Best practices to support the arrival of smart mobility for non-urban communities.
Ohio's 33 Smart Mobility Corridor demonstrates how smaller cities can leverage intelligent transportation technology to improve congestion, safety, and employment access.
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United States

The NW 33 Smart Mobility Corridor: Pursuing smart mobility in a suburban, exurban, and rural context


Central Ohio’s NW 33 Innovation Corridor Council of Governments (COG)—comprised of Union County, the City of Marysville, the Marysville – Union County Port Authority, and the City of Dublin—offers an encouraging example to small communities interested in attracting smart mobility research and development. In 2016, the COG was awarded the $6 million Advanced Transportation and Congestion Management Technologies Deployment Program grant (ATCMTD) by USDOT. Since then, the area has seen more than $200 million in additional investment for the development of the NW 33 Smart Mobility Corridor – a 35-mile strip of U.S. Route 33 designated as a proving ground for smart infrastructure and autonomous vehicles. Regional players such as Honda of America, The Ohio State University, and the Transportation Research Center proved valuable as assets and sources of funding, but just as valuable as assets were the region’s weather and development patterns.

New proposed activities for the project include smart infrastructure installation, autonomous and connected vehicle testing, and data collection and commercialization. The application highlighted Route 33’s weather exposure, the opportunity to test vehicles in a closed setting at the Transportation Research Center (TRC) as well as public roads, the ability to test in a variety of densities and environments, and the willing collaboration between state, county, and municipal entities to support the project’s complexity.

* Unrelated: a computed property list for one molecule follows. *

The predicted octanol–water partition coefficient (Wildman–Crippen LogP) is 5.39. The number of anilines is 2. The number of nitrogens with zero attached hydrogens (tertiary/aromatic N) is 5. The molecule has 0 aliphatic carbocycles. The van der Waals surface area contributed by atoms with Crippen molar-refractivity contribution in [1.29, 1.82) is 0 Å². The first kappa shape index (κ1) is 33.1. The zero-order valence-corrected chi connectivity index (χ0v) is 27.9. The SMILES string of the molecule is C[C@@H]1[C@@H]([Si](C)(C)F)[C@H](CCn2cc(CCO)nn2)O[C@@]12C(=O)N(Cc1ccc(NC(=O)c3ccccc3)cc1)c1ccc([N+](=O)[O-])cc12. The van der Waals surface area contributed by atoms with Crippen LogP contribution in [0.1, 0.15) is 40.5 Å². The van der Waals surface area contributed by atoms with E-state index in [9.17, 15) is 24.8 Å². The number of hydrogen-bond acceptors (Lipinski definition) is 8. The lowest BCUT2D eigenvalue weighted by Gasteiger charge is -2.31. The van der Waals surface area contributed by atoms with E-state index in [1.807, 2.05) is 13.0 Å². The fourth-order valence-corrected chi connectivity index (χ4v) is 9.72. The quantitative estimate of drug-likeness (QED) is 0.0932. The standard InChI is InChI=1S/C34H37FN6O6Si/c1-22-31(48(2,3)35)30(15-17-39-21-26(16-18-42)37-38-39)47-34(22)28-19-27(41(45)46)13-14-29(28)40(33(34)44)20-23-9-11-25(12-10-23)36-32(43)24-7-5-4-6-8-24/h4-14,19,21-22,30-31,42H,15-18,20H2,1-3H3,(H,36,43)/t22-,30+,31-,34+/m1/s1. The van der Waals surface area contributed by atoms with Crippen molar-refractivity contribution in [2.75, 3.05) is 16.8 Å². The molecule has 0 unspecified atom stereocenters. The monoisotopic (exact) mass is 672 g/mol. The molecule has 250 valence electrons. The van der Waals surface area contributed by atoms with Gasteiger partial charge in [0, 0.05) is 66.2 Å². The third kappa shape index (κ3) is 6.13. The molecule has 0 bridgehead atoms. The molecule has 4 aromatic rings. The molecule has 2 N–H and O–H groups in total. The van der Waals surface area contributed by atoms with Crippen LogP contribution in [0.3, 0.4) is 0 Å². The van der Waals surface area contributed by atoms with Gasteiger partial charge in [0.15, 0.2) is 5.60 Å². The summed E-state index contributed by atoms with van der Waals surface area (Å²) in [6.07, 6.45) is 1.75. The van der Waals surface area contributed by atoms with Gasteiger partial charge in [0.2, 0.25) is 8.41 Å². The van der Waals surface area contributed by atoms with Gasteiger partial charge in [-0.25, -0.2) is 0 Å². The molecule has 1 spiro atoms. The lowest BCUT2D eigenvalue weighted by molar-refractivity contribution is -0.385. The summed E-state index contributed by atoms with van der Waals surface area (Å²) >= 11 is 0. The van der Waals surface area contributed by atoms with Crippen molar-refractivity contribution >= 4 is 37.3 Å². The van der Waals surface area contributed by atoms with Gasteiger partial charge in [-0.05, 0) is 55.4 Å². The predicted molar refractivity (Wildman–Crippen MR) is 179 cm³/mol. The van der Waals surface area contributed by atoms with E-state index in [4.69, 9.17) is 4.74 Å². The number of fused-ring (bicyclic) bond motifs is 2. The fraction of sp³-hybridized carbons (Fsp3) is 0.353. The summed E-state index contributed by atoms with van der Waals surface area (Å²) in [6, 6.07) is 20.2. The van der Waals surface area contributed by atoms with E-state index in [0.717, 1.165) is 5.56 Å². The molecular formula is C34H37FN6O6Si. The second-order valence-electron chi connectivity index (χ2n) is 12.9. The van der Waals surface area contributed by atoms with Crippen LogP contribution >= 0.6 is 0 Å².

The following is a discrete list of elements which will combine to form the physical infrastructure of the US 33 Smart Corridor:
  1. Automated/Connected Vehicle Infrastructure-notably a redundant fiber optic cable loop, 62 roadside DSRC units, and roadside video equipment and sensors--to support automated and connected vehicles.
  2. Dynamic signal phasing and timing, with DSRC units installed in 32 intersections, including all of Marysville’s signal control lights and the balance in Dublin.
  3. A local smart network. This will include traffic signal equipment at all signalized intersections, pedestrian warning equipment at pedestrian crossings, and supporting IT and communications equipment including fiber optic cable and conduit and network devices.
  4. A connected test fleet of up to 1200 vehicles equipped with onboard DSRC units.
  5. A Pedestrian in Crosswalk Warning System in intersections identified by the COG.
  6. Connected vehicle applications (including Queue Warning and Speed Harmonization) to safely manage mobility in the event of accidents or weather conditions.
  7. Program management, maintenance and operations.